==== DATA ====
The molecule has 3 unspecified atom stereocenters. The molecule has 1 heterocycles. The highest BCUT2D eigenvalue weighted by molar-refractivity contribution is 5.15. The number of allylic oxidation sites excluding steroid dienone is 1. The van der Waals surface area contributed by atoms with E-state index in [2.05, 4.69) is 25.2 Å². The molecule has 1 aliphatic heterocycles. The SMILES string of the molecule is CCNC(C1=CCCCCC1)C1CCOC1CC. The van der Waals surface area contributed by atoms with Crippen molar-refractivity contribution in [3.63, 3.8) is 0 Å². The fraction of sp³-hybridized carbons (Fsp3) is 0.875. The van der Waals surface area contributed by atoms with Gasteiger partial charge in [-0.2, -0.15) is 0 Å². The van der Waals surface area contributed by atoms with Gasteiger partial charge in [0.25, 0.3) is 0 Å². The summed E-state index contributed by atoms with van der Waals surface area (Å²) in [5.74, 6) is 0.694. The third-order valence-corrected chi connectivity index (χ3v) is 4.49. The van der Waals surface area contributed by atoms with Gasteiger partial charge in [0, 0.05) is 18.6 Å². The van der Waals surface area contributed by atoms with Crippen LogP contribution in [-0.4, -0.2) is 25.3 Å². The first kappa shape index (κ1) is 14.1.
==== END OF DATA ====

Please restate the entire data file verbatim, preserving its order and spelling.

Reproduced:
The molecule has 3 unspecified atom stereocenters. The molecule has 1 heterocycles. The highest BCUT2D eigenvalue weighted by molar-refractivity contribution is 5.15. The number of allylic oxidation sites excluding steroid dienone is 1. The van der Waals surface area contributed by atoms with E-state index in [2.05, 4.69) is 25.2 Å². The molecule has 1 aliphatic heterocycles. The SMILES string of the molecule is CCNC(C1=CCCCCC1)C1CCOC1CC. The van der Waals surface area contributed by atoms with Crippen molar-refractivity contribution in [3.63, 3.8) is 0 Å². The fraction of sp³-hybridized carbons (Fsp3) is 0.875. The van der Waals surface area contributed by atoms with Gasteiger partial charge in [-0.2, -0.15) is 0 Å². The van der Waals surface area contributed by atoms with Gasteiger partial charge in [0.25, 0.3) is 0 Å². The summed E-state index contributed by atoms with van der Waals surface area (Å²) in [5.74, 6) is 0.694. The third-order valence-corrected chi connectivity index (χ3v) is 4.49. The van der Waals surface area contributed by atoms with Gasteiger partial charge in [0, 0.05) is 18.6 Å². The van der Waals surface area contributed by atoms with Crippen LogP contribution in [-0.4, -0.2) is 25.3 Å². The first kappa shape index (κ1) is 14.1.